Industrial Internet of Things: Potential, Barriers and Implications of IIoT

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The Industrial Internet of Things (IIoT) and the Internet of Things (IoT) are interrelated yet different concepts. Click here to read more about the Internet of Things: What It Is and How It Works.

The Internet of Things adds value to three major areas, creating better experiences, improving health and safety and increasing efficiency.

The Industrial Internet of Things, on the other hand, deals only with improving health and increasing efficiency.

Therefore, an accurate analogy would be that, while the IoT resembles a large pie, Industrial IoT only constitutes a slice of that pie.

The Internet of Things is a broader category that encompasses the IIoT along with other things, like wearable devices (smart watches, calorie counters, etc.), remote monitoring, asset tracking and much more.

IIoT, as its name suggests, focuses more on the industrial aspect of things and is specialised in improving various facets of industrial applications, such as in the fields of manufacturing, transportation and agriculture.

Potential of the Industrial Internet of Things:

The Industrial Internet of Things holds massive potential in terms of improving global industry by a margin of billions, if not trillions, of dollars.

An official report released by the World Economic Forum on the topic of IIoT read as follows:

“The Industrial Internet of Things will transform many industries, including manufacturing, oil and gas, agriculture, mining, transportation and healthcare. These sectors collectively contribute two-thirds of the global GDP annually.”

Speedy innovations have been swiftly and drastically developing the global technological scenario over the last few decades.

So, constant technological upgrades are but expected in various industries as well.

Innovations in connectivity, hardware, big data analytics, machine learning, etc. have proved that the concept of IIoT holds massive potential to revolutionise industry as we know it.

Innovations in connectivity have made it possible for us to collect, store, transmit, receive and analyse data more efficiently and cost-effectively. Cloud technology and services are a major part of innovations in this field.

Innovations in hardware, on the other hand, have made devices more durable, powerful, efficient and cheaper.

Innovations in machine learning and big data analytics are core in gaining deeper insights from data collected through the use of sensors.

These insights help in increasing productivity and reducing costs by highlighting defects and underutilisation of resources and opportunities in specific segments of industrial processes.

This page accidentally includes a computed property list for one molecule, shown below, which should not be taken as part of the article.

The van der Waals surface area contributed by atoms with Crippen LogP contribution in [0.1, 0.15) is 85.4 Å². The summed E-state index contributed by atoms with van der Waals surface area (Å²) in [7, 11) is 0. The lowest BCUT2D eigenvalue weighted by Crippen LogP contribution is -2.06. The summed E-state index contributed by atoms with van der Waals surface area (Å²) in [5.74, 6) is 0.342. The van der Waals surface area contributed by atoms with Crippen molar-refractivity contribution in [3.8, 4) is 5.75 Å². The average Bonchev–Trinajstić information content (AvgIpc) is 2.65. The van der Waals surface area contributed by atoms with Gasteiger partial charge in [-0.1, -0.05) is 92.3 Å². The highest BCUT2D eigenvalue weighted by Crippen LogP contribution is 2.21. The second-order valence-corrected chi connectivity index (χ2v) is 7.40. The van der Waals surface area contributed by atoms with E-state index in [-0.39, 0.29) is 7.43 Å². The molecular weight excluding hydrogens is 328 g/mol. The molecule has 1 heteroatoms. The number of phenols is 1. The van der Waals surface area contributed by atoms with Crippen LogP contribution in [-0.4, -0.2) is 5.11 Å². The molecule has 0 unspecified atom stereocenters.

Predictive maintenance is a great example of the potential IIoT holds as they help in preventing loss of productivity while also avoiding wasteful allocation of resources.

Productivity tends to be greatly affected when machines and equipment break down. So, periodic services are generally scheduled to keep them working.

However, these periodic services are not foolproof as they might break down before the scheduled time arrives, thereby causing productivity to fall.

On the other hand, scheduled services with no visible issues in operation would end up in the wastage of the time, effort and money.

Therefore, adding more sensors in the machinery and equipment to better observe their condition will prevent the wastage of resources and servicing them as soon as a problem is detected by the sensors will save the productivity from falling.

Predictive maintenance is merely one of the basic uses of the Industrial Internet of Things and has already been turned into a reality.

Further adoption and advancement in IIoT will eventually lead to an autonomous economy where supply will always be kept equal to demand, thereby, leading to zero wastage.

Adopting the Industrial Internet of Things:

The Industrial Internet of Things, as mentioned above, has slowly been integrating itself into the global industrial front.

However, one point to be acknowledged is that, like all groundbreaking innovations, IIoT also requires certain factors as foundation for it to build upon. These factors may include capital, infrastructure, labour, etc.

This has naturally caused an imbalanced integration of IIoT in different countries with developed countries taking the lead.

IIoT is ahead of IoT in being incorporated into our lives as the incentives to be gained from enhancing industrial productivity far outweigh consumer IoT applications.

Another major factor increasing the popularity of IIoT among industrialists is its ability to effectively reduce costs and improve productivity.